Meanwhile, privately, several senior party functionaries spoke of their disquiet over the message sent out by Mr. Mukherjee’s visit to the RSS headquarters. But it was left to former Union Information and Broadcasting Minister Manish Tiwari to give voice to it. In a series of tweets, he told Mr. Mukherjee, “You were a part of the govt that banned RSS in 1975 & then again in 1992. Don’t you think you should tell us what was evil about RSS then that has become virtuous now?”
The inflection point
Till the mid-1980s, the Congress, as a big tent party that accommodated a large swathe of political opinion and ideologies, managed its ambivalence on secularism because it was electorally strong. Then came the anti-Sikh riots in 1984, following Indira Gandhi’s assassination, the Shah Bano case in 1985, the opening of the locks of the Babri Masjid in 1986, the permission to hold shilanyas for the Ram temple in Ayodhya in 1989, and the failure to protect the Babri Masjid from destruction in 1992 — all under Congress watch. The party’s inability to craft a well-considered strategy to counter the rise of the Hindutva forces ideologically while accommodating the Other Backward Classes, now riding the Mandal wave, saw the party’s electoral footprint shrinking.
If the Congress failed to see the silent inroads the RSS and its many front organisations were making across the country, winning hearts and minds below the radar — especially between 1998 and 2004 when the A.B. Vajpayee government was in power — party leaders succumbed overground too.
For example, in 2003, Mr. Mukherjee and Shivraj Patil, as members of a parliamentary committee, did not object to the Vajpayee-led BJP government’s decision to install in the Central Hall of Parliament a portrait of Veer Savarkar, who had formulated the concept of Hindutva. An embarrassed Congress, including the then Lok Sabha Deputy Speaker P.M. Sayeed, boycotted the unveiling of the portrait in February 2003. However, Rajya Sabha Deputy Chairperson Najma Heptulla attended the event, presaging her departure for the BJP the following year.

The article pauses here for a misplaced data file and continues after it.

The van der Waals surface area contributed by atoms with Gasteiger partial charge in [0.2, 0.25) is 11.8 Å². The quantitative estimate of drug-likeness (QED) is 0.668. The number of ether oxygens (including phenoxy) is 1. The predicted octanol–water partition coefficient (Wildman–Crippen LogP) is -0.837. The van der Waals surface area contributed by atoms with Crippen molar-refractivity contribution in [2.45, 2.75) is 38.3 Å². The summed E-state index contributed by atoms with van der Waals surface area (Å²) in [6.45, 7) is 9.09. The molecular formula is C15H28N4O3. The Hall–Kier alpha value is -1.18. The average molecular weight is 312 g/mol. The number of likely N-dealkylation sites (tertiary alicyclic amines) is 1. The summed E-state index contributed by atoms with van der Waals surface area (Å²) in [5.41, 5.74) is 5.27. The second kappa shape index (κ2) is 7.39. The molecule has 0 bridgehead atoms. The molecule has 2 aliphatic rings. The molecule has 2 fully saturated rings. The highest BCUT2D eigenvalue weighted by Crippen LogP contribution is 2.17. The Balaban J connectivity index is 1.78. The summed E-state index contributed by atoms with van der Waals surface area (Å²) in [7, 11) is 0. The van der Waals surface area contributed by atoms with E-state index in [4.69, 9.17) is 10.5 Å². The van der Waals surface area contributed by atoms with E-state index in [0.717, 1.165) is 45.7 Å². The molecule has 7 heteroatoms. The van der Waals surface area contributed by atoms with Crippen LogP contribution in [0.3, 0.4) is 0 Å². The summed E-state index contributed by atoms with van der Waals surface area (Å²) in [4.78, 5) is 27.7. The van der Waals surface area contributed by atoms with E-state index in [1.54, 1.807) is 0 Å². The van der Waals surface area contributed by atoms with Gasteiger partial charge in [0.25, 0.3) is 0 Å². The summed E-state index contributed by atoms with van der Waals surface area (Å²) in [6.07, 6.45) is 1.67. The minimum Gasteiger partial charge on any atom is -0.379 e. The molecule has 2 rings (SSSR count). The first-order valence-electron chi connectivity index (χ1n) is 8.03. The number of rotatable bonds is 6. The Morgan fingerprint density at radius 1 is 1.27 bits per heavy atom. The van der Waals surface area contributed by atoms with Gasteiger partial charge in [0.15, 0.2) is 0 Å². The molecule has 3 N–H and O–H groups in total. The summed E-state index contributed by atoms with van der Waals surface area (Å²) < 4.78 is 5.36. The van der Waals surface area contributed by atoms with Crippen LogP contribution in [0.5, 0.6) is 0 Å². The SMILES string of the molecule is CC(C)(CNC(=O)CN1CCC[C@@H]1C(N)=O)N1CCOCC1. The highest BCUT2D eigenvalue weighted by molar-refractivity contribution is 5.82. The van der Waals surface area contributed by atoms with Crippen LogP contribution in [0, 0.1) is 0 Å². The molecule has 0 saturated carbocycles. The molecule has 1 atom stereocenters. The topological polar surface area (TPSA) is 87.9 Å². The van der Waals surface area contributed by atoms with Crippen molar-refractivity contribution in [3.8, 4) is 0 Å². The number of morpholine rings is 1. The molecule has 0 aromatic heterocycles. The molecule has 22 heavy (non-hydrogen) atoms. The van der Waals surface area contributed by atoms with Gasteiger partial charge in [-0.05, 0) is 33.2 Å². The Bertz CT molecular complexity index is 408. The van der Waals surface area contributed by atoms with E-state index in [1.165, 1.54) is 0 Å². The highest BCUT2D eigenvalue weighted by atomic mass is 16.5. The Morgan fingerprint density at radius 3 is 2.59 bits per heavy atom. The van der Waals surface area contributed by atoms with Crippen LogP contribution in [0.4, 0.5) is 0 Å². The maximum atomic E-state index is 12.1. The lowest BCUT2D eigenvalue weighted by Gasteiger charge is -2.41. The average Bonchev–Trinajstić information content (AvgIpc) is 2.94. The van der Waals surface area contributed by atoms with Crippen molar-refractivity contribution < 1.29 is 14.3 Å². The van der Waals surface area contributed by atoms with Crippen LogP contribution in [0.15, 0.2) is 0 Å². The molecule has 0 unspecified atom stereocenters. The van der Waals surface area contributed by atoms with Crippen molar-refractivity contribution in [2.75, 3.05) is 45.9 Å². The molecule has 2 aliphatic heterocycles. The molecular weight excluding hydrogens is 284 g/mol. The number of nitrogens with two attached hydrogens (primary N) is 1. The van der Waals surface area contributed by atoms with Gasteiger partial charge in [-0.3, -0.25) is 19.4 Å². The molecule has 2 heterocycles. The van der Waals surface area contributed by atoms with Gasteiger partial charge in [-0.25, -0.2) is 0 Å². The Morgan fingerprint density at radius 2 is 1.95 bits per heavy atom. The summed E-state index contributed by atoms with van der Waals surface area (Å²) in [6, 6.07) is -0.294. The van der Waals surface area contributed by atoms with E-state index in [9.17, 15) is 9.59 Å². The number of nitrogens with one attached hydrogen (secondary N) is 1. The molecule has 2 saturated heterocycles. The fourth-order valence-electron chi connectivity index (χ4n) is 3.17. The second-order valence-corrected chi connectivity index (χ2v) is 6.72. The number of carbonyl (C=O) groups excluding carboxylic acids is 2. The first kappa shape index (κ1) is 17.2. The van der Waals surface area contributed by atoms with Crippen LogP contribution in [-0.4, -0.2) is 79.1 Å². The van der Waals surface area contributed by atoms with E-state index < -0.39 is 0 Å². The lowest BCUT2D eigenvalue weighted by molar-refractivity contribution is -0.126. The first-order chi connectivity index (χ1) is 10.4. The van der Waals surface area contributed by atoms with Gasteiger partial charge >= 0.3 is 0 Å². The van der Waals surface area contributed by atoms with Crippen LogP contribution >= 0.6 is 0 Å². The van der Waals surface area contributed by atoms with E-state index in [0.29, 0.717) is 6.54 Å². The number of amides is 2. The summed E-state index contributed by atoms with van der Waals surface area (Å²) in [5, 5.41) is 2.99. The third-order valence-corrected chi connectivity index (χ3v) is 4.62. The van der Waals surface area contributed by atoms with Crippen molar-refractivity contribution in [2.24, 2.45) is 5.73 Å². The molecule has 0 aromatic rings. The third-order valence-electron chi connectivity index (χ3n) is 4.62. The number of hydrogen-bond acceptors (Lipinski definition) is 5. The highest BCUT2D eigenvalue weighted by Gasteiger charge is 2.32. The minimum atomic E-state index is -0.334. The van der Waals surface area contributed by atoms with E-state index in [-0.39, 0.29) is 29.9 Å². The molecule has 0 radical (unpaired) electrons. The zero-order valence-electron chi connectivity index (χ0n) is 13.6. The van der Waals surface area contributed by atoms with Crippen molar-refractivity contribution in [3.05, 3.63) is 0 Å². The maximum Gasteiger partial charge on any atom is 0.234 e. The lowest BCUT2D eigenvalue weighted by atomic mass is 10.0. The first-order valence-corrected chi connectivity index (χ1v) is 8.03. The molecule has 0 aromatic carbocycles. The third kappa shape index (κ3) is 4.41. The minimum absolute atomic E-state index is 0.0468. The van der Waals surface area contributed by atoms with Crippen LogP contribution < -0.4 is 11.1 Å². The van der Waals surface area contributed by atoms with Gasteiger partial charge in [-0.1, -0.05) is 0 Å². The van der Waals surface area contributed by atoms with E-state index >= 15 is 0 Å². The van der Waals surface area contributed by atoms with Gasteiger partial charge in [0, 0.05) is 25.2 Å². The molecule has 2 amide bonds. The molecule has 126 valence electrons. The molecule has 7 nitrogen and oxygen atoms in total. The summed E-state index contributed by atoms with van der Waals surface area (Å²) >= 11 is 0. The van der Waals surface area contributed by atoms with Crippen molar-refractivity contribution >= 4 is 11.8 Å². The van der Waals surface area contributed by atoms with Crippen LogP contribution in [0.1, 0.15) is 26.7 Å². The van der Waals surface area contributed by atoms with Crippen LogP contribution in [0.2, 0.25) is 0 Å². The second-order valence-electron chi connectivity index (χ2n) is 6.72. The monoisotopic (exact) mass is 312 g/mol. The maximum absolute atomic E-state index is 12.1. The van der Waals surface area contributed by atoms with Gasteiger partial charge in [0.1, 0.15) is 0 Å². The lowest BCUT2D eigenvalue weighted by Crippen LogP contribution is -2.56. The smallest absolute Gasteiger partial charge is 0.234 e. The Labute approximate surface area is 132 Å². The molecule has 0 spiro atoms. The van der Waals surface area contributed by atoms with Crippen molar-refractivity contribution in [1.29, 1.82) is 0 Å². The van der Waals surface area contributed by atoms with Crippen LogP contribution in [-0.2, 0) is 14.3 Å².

In 2010, former Congress general secretary Janardan Dwivedi welcomed the controversial Allahabad High Court judgment in the Babri Masjid-Ramjanmabhoomi case: “Congress has held that the controversy should either be solved through talks or the verdict of the court should be accepted. The court has given the verdict. We should all welcome the judgment.”
A few days later, an embarrassed Congress Working Committee (CWC) stressed that the court verdict did not condone the demolition of the mosque, adding: “The Indian National Congress respects the judicial process with regard to the Ramjanmabhoomi-Babri Masjid title suit. However, we must now await the final decision of the Supreme Court as and when the appeal is filed.”
More recently, during last year’s Gujarat elections, Mr. Gandhi visited a string of Hindu temples, even referring to himself as a “Shiv bhakt”, and permitted a party spokesperson to describe him as a “Janeudhari Brahmin”, sending out a confused signal to Dalits, OBCs and Muslims.
Today, the Congress believes it can take on the BJP electorally through a carefully crafted coalition in 2019. But will that be enough to preserve India’s social fabric? For if the party continues to lack the will or conviction or, indeed, the intellectual bandwidth to fight the BJP ideologically, India’s liberal democracy will remain under threat.